In a lively event with more than 50 participants in New York City last week, the issue of abuse of women by members of the clergy was highlighted at the United Nations Commission on the Status of Women (CSW) 57th session on the elimination of violence against women. The current session of the CSW will conclude on 15 March.
Presentations centred on a new WCC and WSCF book titled When Pastors Prey, edited by Valli Boobal Batchelor. It is among the few books currently on the market to examine the issue in its personal, ecclesial, legal and theological dimensions and to offer specific guidelines for dealing with clergy “sextortion.”
Dr Fulata Mbano-Moyo, WCC programme executive for Women in Church and Society, and WSCF general secretary Christine Housel joined Batchelor to express hope of ending such violence, especially through joint projects and advocacy.
The book launch also featured a presentation from the Rev. Dr Marie Fortune, founder of FaithTrust Institute, Seattle, who has done pioneering work in the field.
While clergy abuse of children has received worldwide attention from media and legal authorities, little has been written about the more widespread phenomenon of clergy abuse of adult women, said Batchelor. “This prophetic project breaks the silence and gathers the resources to address a problem that undermines the very foundations of pastoral work and institutional Christianity,” she said.
Calling it “a problem that undermines the gospel itself,” the WCC general secretary Rev. Dr Olav Fykse Tveit welcomed the project, noting that “Christian community and witness hinge hugely on the personal integrity of professionals in ministry. Yet that bond is severed by sexual exploitation and abuse, a phenomenon sadly present in the Christian churches around the world.”
The volume features a prologue by former United States President Jimmy Carter, who situates the publication in the light of a history of religious mistreatment and devaluation of women and their gifts.
When Pastors Prey relates the stories of women whose trust has been abused by their pastors. It also offers a helpful procedural and legal framework in which to understand and address the problem.
“Ultimately, clergy sexual abuse of women is but the most horrific expression of longstanding Christian misunderstanding and mistreatment of women,” said Batchelor. “This volume illuminates not only the phenomenon but its roots and — in brave hope — its cures.”
Although media attention to the problem is encouraging, said Fortune, “We cannot guarantee that leaders will not abuse power. But we can guarantee that when that happens, the faith communities and institutions will be there to support the abused and accompany them to healing, including justice for the perpetrator.”
When Pastors Prey: Overcoming Clergy Sexual Abuse of Women is available from 1 April and can be ordered from WCC Publications distributors: www.isbs.com in North America and www.gazellebookservices.co.uk in the United Kingdom and Europe, as well as online retailers.
«Les femmes handicapées sont souvent exclues de la société et elles ne sont plus considérées comme des bénéficiaires des dons de Dieu», a déclaré la pasteure Micheline K. Kamba à l'occasion d'une récente conférence du Conseil œcuménique des Églises (COE). Selon elle, il est important de prier pour que des mesures soient prises face à la situation alarmante de violence que subissent les femmes handicapées.
La pasteure Kamba, qui est elle-même handicapée, est une membre du Comité central du COE originaire de République démocratique du Congo. Elle est coordinatrice bénévole pour l'Afrique francophone du Réseau œcuménique de défense des personnes handicapées (EDAN), un projet du COE.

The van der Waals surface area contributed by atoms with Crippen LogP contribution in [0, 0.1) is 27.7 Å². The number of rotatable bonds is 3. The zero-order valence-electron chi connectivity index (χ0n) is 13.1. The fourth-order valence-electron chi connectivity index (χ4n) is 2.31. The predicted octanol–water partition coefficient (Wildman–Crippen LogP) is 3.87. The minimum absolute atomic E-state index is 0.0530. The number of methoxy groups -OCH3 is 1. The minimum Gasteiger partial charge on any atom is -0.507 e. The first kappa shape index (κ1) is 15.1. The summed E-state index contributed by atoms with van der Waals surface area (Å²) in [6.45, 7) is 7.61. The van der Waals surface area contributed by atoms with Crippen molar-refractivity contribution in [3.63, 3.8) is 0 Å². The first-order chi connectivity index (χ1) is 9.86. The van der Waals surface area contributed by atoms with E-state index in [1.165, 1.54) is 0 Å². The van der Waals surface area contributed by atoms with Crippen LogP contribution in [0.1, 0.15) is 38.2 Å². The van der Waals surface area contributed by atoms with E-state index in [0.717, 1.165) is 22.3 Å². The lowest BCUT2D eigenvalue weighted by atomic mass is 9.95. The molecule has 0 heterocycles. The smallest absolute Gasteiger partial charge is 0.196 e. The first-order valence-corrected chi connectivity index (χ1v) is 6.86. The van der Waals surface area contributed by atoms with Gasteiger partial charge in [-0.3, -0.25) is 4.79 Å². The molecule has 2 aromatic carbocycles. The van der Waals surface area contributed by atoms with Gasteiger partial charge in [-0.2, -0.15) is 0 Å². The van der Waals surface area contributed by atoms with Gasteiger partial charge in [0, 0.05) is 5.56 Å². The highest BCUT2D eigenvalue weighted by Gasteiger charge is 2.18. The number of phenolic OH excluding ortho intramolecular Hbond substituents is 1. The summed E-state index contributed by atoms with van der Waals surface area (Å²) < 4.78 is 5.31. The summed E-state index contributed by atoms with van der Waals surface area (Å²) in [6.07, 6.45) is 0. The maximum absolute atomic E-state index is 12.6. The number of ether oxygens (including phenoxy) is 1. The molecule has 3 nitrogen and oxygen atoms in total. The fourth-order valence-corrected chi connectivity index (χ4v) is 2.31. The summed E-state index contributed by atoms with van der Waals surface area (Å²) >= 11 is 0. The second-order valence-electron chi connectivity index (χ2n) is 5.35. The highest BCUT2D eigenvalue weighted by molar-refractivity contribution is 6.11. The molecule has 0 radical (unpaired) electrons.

C'est lors d'une récente conférence de l'EDAN, à Johannesburg (Afrique du Sud) du 27 février au 2 mars, que la pasteure Kamba a abordé la question de la marginalisation des femmes handicapées, encourageant les Églises à prendre davantage d'initiatives pour protéger leurs droits.
«La plupart des femmes handicapées souffrent de graves problèmes psychologiques. Elles ont du mal à voir que Dieu est avec elles. Elles pensent qu'elles sont maudites et qu'elles portent malheur à la société», a affirmé la pasteure Kamba.
«Il faut de toute urgence trouver une solution à la lumière de la ferme prise de position du COE sur la recherche de la paix et de la réconciliation. Pour le COE, la paix véritable sera possible quand les femmes qui sont détruites de l'intérieur trouveront leur raison d'être», a déclaré la pasteure congolaise.
Elle a poursuivi en affirmant que les témoignages apportés par les femmes handicapées à la Neuvième Assemblée du COE, au Brésil, en 2006, et au Rassemblement œcuménique international pour la paix, en Jamaïque, en 2011, manifestent la vulnérabilité de ces femmes face aux abus, au harcèlement et au viol.
«Ainsi, la paix, la réconciliation et la guérison auront lieu quand nos efforts nous permettront de reconstruire une image positive des femmes handicapées qui ont été victimes de ces fléaux», a-t-elle indiqué.
«Ces efforts doivent s'accompagner d'une promotion de la coopération œcuménique entre femmes provenant de milieux divers. Cette prise de conscience peut donner aux femmes les moyens d'agir et les aider à s'opposer à toutes sortes d'abus», a conclu la pasteure Kamba.
La conférence de l'EDAN avait invité à la réflexion sur «la violence faite aux femmes handicapées» en mettant l'accent sur la prière «Dieu de la vie, conduis-nous vers la justice et la paix», thème de la Dixième Assemblée du COE, qui se tiendra prochainement à Busan (République de Corée).
La conférence a réuni une trentaine de participantes et participants de plusieurs pays, notamment des femmes handicapées de la République démocratique du Congo, de Madagascar, du Burundi, du Kenya, d'Afrique du Sud, du Togo et des États-Unis.
L'événement a été accueilli par «The Haven», un foyer de Pietermaritzburg (Afrique du Sud) offrant une protection aux victimes de violences et d'abus domestiques.
Les Églises s'attaquent à la violence faite aux femmes handicapées (Communiqué de presse du COE du 8 mars 2013, en anglais)
ROME (RNS) If ordinary Romans still had in a say in selecting their bishop – also known as the pope – the way they did in the early centuries of the church, then Cardinal Timothy Dolan might already be pontiff.